Posts: 8306
 

i have 2 cases of tendonitis in each arm and a degree in classical guitar that caused it, and I can tell you that warming up or not is not what causes the injury so much as playing for too long too many days in a row because you're arms don't get the rest.

a lot of it has to do with how you play, not just what you play. i have a music minor that i got in 3 years, so i know how much classical guitar is repetitive and drills. but there was a point where i played 10-24 hours a day for at least a few months in a row, but it was almost entirely improvised and i didn't force my hands to do too much they didn't want to do, and never had any problems, while i got a sore wrist that prevented me from playing at all for a few weeks from just drilling scales at high speed for a few minutes a day for a few days. i didn't push my endurance to get to the point of playing all day, it was really more just about exploring music. it was rather effortless, while sitting down and playing something note for note when your body isn't necessarily trying to move in that direction is generally pretty tiring, while what i did is more of a mental struggle with patience, since you have to keep yourself entertained perpetually, which is impossible. you get bored with yourself, then angry at your lack of ability... it can get really dark, but then you realize one day that you're so much better than you were and all the practice has actually made you pretty darn talented.


ReplyQuote
(@chris-c)
Famed Member
Joined: 17 years ago
Posts: 3460
 

even if i'm just thinking about warming up with a scale, i'll improvise a song in the scale. it's just too boring to drill stuff, and it can lead to repetitive stress injuries.

I'm the same. I always improvise around whatever I'm doing. I never do set routines or drills.

It's interesting to compare the warm up ideas for music with those for sport. It used to be thought that doing a lot of static muscles stretches before running (or whatever) was a good idea and would help prevent injury. However, recent research apparently shows that (contrary to past thinking) doing static stretches before vigorous exercise makes no difference to whether you are likely to get injured or not. It seems that the best way to warm up is to simply do some of what you're about to do. So bike riders warm up by going for a ride, or pedaling on an exercise bike, before the race starts.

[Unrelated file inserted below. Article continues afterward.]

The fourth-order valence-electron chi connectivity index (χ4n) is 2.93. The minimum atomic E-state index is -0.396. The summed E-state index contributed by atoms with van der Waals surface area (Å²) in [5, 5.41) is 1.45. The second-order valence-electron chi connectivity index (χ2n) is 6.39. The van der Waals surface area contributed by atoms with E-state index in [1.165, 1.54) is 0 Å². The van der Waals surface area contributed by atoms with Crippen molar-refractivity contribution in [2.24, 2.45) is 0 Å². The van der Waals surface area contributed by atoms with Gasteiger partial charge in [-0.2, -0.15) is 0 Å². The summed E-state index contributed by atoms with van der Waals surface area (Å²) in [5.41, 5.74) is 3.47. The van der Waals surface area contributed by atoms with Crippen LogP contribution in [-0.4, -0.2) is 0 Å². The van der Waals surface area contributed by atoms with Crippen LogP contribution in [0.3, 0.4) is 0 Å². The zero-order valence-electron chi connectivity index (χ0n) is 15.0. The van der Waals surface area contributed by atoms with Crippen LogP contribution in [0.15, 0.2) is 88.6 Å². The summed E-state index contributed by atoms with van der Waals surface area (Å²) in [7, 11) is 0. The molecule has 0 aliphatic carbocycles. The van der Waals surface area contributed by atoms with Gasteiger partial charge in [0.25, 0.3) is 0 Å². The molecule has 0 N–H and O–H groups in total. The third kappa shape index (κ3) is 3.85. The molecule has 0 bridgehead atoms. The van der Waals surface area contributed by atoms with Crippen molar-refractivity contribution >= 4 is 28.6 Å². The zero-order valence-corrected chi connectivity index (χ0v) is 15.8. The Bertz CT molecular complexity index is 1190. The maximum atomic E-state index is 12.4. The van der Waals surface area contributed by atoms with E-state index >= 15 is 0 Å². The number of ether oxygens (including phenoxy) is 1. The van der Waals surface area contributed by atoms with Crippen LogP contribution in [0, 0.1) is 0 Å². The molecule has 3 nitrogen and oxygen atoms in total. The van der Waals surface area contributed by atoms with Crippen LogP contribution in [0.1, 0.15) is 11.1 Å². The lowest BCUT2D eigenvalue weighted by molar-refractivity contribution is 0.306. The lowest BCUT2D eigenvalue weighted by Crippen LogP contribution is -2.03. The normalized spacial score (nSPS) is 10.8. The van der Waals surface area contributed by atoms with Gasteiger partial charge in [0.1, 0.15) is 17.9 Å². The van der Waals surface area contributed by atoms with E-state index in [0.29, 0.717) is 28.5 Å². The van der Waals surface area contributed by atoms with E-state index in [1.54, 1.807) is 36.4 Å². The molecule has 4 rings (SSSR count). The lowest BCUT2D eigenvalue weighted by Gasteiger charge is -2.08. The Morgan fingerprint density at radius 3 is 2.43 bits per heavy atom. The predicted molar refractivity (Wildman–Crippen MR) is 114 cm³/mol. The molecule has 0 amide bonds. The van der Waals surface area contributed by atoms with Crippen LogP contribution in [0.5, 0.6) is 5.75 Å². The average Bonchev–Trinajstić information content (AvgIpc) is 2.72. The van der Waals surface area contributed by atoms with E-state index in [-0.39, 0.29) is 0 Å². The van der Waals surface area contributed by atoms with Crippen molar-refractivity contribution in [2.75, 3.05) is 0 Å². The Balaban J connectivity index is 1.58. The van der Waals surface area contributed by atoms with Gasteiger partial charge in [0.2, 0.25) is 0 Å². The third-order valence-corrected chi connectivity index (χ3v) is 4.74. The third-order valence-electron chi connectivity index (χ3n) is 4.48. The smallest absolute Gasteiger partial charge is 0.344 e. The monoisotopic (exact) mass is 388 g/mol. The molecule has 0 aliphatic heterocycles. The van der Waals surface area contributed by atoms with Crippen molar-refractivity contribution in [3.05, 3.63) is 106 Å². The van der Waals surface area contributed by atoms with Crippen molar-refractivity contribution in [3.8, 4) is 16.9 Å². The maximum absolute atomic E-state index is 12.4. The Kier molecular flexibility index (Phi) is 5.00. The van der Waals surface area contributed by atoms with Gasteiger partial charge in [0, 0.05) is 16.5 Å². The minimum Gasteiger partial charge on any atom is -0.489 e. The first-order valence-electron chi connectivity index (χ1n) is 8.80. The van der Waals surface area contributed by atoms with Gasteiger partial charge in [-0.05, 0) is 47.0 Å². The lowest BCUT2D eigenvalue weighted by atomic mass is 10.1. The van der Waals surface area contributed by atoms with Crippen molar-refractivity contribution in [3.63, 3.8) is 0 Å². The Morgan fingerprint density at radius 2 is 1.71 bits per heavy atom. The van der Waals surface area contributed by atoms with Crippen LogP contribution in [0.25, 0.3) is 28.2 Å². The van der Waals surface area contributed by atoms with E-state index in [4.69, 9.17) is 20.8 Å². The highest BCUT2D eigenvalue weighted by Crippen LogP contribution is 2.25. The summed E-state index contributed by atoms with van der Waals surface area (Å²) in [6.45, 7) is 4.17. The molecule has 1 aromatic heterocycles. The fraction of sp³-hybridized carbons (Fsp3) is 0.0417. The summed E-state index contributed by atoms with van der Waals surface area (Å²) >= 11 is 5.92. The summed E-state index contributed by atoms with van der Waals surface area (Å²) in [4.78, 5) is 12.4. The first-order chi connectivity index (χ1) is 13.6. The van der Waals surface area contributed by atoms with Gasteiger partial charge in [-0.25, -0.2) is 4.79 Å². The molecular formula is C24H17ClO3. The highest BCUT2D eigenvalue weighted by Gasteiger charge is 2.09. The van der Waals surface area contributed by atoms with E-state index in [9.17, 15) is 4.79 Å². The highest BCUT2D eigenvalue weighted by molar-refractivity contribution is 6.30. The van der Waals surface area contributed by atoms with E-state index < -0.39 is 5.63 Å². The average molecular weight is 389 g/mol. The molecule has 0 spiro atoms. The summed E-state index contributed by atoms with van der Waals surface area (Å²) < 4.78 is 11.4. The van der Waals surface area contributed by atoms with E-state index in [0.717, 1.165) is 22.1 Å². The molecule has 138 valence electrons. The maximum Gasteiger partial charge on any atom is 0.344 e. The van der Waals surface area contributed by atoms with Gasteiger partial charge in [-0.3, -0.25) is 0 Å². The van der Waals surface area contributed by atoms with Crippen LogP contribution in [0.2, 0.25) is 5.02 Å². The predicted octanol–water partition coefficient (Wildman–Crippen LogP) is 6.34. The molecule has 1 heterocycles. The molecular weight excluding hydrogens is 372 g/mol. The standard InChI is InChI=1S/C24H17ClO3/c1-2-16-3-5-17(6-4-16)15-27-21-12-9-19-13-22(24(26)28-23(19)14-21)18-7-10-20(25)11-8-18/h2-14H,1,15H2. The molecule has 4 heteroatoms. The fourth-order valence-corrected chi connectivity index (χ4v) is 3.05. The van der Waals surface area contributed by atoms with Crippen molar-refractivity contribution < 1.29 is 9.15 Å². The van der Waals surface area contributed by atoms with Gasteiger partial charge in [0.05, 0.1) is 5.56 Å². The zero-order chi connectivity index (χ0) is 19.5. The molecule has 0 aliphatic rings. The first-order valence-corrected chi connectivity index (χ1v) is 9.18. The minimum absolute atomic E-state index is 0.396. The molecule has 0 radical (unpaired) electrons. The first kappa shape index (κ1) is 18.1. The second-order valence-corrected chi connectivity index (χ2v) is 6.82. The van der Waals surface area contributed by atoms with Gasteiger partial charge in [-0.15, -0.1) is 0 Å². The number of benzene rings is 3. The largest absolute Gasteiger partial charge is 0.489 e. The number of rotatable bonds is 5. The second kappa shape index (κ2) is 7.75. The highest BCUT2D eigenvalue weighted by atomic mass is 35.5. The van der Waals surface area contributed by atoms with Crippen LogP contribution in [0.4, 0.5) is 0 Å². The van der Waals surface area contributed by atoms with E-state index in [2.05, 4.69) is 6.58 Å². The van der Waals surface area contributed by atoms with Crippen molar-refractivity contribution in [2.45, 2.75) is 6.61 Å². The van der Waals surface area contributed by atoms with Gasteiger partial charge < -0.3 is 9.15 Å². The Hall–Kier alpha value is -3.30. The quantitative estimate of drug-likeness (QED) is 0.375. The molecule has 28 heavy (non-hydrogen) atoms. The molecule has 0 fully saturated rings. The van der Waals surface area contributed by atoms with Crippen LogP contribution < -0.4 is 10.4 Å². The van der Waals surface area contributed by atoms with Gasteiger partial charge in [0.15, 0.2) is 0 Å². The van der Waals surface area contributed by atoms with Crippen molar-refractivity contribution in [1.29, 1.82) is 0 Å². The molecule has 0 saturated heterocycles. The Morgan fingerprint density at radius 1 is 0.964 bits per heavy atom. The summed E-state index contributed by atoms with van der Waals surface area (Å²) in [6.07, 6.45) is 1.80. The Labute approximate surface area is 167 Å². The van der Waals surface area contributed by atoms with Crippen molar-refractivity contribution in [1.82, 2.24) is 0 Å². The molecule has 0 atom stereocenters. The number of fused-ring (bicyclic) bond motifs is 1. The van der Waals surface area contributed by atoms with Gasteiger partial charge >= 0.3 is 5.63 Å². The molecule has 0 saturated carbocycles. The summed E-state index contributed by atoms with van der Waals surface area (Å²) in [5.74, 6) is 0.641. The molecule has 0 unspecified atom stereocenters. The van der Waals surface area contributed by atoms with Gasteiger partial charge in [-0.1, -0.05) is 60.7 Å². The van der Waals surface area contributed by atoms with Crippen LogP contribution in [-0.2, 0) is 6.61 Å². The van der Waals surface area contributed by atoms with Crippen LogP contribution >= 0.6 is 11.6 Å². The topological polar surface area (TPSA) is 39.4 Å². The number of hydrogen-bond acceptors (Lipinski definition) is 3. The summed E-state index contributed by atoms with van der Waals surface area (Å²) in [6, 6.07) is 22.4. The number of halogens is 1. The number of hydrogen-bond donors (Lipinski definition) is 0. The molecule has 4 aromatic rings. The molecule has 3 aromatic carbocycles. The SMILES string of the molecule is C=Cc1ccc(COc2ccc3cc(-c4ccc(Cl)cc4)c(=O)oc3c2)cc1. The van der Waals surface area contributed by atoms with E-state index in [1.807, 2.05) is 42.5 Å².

My guess is that what musicians are doing by warming up is not so much a muscle thing but a mind thing. Muscles are ultimately controlled by the mind, so if you're (for instance) feeling too tense then noodling gently up and down the neck can relax you and get the balance right. However, if you're going out on stage to rip straight into something fiery then you may not want to feel 100% laid back. It might be a case of pumping yourself up with some full throttle stuff. That's not to say that going through set hand stretches or routines is necessarily a waste of time - if you are the sort of person who likes that kind of thing, or it helps you to release certain tensions that you tend to build up, or just generally to get your head in the right place, then it's clearly working.

I don't think that tension is in itself is bad. Just about anything physical probably involves some kind of applied tension. What seems to cause problems is having the 'wrong' tension. Too much, too little, fighting against other tensions, in the wrong places, etc. In other words it's really an issue of balance. If I relaxed 100% completely I'd not only drop the guitar, I'd fall on the floor myself.

What would get me nicely balanced and ready to play - not too tense, not too relaxed - would depend a lot on what state I was in before I began. I might need to relax and loosen up with some gentle noodling or wake up with something a whole lot crisper! No set answer, but usually it's just to pick up the guitar and play something. :)

Cheers,

Chris


ReplyQuote
Page 1 / 3